What is going on between the WHO, the US and China?

What is going on between the WHO, the US and China?

We need someone to blame for this virus crisis, right? Trump will be elected or not in November on the back of well over 100,000 deaths, horrible economic performance and unemployment. No real bounce seen before November. Probably a second wave just before elections, given the seasonality of the virus. Which means you've got to blame China, the World Health Organization. And that means the Americans threatening to pull out of the organization as a whole, saying that they're doing lifting for China and also demanding investigation, as are other countries, of China for how they handled the initial outbreak of the disease. I am much more sympathetic to calls about Chinese responsibility because it's clear they did mishandle and did cover up the early days of this virus. The Chinese are saying they're only prepared to accept an investigation after the crisis is over. The WHO is saying that's three to five years from now. I agree on the time frame. Don't agree that that would be an appropriate way to handling it. A lot of countries around the world, particularly allies of the United States, are increasingly putting pressure on China. Big trade dust-up between the Chinese and the Australians as a consequence. Not directed by the United States, which is interesting. Australia did that all by themselves.


Secondly, how are lockdown measures affecting Turkey during Ramadan?

Erdogan, the president who was trying to reopen the economy understands if they allow fully people to come to mass prayers and the rest during Ramadan, would lead to much more significant outbreaks. They have gotten their testing regime up significantly. Their economy is in real trouble. They're keeping it locked down while Ramadan is going on. That is a smart move. Certainly, one of the economies out there that I am most concerned about. They're going to need to go someplace for international aid, most likely that the IMF and Erdogan wants no part of it. He said publicly, absolutely not, a horrible organization, they force all sorts of unacceptable reforms, put you under their thumb. But if it's not them, I don't see money for them. The potential for a really messy exit, capital controls, default, seems reasonably high in the coming year in Turkey.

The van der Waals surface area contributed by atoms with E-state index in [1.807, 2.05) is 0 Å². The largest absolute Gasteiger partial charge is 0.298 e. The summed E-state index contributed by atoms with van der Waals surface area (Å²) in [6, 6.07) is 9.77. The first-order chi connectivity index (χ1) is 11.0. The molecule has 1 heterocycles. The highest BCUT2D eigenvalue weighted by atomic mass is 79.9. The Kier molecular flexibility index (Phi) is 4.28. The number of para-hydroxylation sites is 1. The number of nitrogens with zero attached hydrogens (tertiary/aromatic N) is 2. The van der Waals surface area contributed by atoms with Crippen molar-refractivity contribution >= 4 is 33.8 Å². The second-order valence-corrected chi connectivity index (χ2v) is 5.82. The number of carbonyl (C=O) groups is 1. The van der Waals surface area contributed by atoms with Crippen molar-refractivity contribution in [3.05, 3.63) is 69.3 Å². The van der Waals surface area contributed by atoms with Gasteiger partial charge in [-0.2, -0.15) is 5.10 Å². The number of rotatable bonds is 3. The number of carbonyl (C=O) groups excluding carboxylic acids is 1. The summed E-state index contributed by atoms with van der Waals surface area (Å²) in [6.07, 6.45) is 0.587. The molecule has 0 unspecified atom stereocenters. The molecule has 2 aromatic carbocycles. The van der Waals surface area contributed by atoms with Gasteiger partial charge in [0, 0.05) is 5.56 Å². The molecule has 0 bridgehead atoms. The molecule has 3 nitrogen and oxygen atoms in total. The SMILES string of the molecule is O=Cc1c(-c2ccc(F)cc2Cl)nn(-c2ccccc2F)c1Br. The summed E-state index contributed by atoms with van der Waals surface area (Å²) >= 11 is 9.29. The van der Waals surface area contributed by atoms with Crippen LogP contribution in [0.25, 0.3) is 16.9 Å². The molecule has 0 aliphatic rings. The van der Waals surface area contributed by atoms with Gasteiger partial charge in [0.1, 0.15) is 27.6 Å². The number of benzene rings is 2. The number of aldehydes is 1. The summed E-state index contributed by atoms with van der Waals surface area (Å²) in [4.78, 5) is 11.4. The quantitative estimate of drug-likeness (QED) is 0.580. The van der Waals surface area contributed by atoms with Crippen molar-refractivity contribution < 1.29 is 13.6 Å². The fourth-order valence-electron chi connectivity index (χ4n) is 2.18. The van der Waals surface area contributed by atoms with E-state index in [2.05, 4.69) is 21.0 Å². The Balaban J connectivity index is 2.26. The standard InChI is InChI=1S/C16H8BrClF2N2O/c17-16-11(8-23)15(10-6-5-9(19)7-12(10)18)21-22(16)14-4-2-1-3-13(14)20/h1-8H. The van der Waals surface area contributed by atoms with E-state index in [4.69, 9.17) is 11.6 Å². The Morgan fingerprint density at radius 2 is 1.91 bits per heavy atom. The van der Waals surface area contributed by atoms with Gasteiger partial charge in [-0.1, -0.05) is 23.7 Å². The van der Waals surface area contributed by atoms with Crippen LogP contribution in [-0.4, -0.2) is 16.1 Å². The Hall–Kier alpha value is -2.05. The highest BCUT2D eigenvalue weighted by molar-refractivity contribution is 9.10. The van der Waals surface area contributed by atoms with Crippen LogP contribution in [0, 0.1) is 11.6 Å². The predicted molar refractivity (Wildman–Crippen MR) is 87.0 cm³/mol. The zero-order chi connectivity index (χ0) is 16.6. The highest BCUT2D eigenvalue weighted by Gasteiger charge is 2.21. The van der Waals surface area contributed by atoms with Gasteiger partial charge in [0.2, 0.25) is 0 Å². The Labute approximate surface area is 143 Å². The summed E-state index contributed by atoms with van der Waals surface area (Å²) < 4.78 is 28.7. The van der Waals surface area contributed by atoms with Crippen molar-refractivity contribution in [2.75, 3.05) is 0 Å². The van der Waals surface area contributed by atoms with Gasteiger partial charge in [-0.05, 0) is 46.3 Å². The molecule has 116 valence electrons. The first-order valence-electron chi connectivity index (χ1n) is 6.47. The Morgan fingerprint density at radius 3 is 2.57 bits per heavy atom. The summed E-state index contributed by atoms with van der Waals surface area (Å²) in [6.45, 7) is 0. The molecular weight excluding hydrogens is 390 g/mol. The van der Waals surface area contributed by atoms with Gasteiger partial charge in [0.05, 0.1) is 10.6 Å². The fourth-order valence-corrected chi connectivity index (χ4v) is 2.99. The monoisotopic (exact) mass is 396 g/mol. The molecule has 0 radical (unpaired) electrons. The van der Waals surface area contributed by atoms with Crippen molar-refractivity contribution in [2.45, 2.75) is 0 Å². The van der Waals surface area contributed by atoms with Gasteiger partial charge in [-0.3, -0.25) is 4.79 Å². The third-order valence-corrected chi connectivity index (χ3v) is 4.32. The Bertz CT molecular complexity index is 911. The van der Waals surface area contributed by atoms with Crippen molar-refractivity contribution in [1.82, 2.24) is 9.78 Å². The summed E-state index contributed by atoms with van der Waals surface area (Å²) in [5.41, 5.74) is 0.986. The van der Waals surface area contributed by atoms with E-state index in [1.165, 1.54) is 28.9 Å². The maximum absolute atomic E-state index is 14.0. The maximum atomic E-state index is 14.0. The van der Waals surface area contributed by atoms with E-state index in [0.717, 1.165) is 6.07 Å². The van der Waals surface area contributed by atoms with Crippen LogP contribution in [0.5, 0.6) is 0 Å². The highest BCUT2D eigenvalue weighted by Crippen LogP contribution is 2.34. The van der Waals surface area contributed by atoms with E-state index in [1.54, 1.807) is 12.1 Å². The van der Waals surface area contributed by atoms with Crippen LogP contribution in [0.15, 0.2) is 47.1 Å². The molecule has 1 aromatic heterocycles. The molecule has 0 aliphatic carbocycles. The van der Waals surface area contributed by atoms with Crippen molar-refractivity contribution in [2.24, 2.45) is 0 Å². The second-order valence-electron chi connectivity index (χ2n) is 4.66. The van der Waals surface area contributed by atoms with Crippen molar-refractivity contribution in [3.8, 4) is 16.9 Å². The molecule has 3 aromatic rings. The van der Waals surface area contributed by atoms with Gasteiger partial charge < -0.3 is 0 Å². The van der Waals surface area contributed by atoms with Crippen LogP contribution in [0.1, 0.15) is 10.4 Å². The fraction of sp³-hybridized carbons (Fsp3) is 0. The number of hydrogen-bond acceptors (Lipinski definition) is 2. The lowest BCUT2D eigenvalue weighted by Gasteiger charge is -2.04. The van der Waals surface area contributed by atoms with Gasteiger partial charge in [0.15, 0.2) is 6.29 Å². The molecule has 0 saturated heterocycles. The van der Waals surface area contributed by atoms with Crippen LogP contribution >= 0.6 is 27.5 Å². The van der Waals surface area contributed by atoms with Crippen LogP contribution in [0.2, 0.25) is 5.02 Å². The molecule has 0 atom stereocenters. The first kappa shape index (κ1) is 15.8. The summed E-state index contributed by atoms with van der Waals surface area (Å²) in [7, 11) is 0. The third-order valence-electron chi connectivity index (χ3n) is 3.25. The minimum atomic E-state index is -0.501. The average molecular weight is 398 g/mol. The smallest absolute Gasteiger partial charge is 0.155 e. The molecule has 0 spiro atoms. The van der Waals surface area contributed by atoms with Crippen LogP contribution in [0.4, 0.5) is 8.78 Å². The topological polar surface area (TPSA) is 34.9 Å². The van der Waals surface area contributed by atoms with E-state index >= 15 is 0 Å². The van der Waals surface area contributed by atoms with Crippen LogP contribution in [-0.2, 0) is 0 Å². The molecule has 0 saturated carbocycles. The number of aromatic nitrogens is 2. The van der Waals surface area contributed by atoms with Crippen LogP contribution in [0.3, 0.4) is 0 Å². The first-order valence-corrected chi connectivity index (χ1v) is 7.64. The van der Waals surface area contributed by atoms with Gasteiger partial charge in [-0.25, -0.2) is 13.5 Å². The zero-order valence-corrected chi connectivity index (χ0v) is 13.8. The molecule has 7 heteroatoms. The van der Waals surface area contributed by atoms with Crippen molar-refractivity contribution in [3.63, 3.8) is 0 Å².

How is Vladimir Putin and Russia handling the pandemic?

Pretty badly. Doctors keep getting thrown out of windows in Russia. We don't like to see that. Doctors that are dealing with the coronavirus, they've been not upfront around how many people were getting this disease in the early days, as well as how many people have been dying from it. Russia now has the second highest number of cases in the world that they're reporting. Though the death toll is still pretty low, quite low, because if people die from other illnesses, even if they have coronavirus, they usually will put the other illness. A lot of doctors are saying this is being mishandled. Putin presently at 59% approval ratings. That's the worst approval rating of his entire presidency. Keep in mind that also, that's on the back of $30 oil. A big fight that was mistimed with the Saudis on that front. And, of course, economic contraction. Putin has no opposition to speak of in the country. He's not under any pressure to leave. It's not under any pressure to go anywhere, even after this term is over. He's changing the constitution, over time. He's going to be president for life. But he's not governing well, and his economy and his country is in severe decline. And that's obvious in the what they can and can't do in other parts of the world.

Finally, another health minister gone. Where is Brazil and its coronavirus response?

Pretty much the worst of any major democracy around the world. Two health ministers, both capable, fired within four weeks. Not something you normally want, but really not during a pandemic. In Brazil, they're saying that everyone should be taking the miracle drug, chloroquine. We now have President Trump saying he's taking hydroxychloroquine himself, even with the FDA saying you shouldn't. But he hasn't gotten rid of Fauci or a second head of the infectious disease response. Bolsonaro, by a strong head and shoulders, deserves the accolade for most incompetent response of a democracy to coronavirus.